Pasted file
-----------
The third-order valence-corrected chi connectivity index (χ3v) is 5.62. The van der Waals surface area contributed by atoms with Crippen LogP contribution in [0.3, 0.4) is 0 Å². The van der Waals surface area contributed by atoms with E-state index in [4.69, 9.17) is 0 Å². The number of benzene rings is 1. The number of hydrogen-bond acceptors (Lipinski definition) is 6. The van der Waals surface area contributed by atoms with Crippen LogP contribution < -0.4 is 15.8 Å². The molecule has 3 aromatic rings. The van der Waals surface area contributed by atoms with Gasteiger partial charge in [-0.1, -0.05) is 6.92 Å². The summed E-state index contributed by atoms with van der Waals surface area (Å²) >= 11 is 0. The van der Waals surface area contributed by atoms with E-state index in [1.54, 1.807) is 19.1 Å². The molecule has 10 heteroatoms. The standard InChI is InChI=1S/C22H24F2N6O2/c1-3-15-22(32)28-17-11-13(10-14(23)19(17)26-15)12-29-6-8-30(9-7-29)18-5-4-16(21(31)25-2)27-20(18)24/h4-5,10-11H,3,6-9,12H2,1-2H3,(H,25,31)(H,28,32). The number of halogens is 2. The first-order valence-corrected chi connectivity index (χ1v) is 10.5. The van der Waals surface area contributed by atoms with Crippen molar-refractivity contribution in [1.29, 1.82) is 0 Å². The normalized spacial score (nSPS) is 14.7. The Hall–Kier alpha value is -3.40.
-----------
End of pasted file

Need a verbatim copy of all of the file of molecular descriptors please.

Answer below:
The third-order valence-corrected chi connectivity index (χ3v) is 5.62. The van der Waals surface area contributed by atoms with Crippen LogP contribution in [0.3, 0.4) is 0 Å². The van der Waals surface area contributed by atoms with E-state index in [4.69, 9.17) is 0 Å². The number of benzene rings is 1. The number of hydrogen-bond acceptors (Lipinski definition) is 6. The van der Waals surface area contributed by atoms with Crippen LogP contribution < -0.4 is 15.8 Å². The molecule has 3 aromatic rings. The van der Waals surface area contributed by atoms with Gasteiger partial charge in [-0.1, -0.05) is 6.92 Å². The summed E-state index contributed by atoms with van der Waals surface area (Å²) >= 11 is 0. The van der Waals surface area contributed by atoms with E-state index in [1.54, 1.807) is 19.1 Å². The molecule has 10 heteroatoms. The standard InChI is InChI=1S/C22H24F2N6O2/c1-3-15-22(32)28-17-11-13(10-14(23)19(17)26-15)12-29-6-8-30(9-7-29)18-5-4-16(21(31)25-2)27-20(18)24/h4-5,10-11H,3,6-9,12H2,1-2H3,(H,25,31)(H,28,32). The number of halogens is 2. The first-order valence-corrected chi connectivity index (χ1v) is 10.5. The van der Waals surface area contributed by atoms with Crippen molar-refractivity contribution in [1.29, 1.82) is 0 Å². The normalized spacial score (nSPS) is 14.7. The Hall–Kier alpha value is -3.40.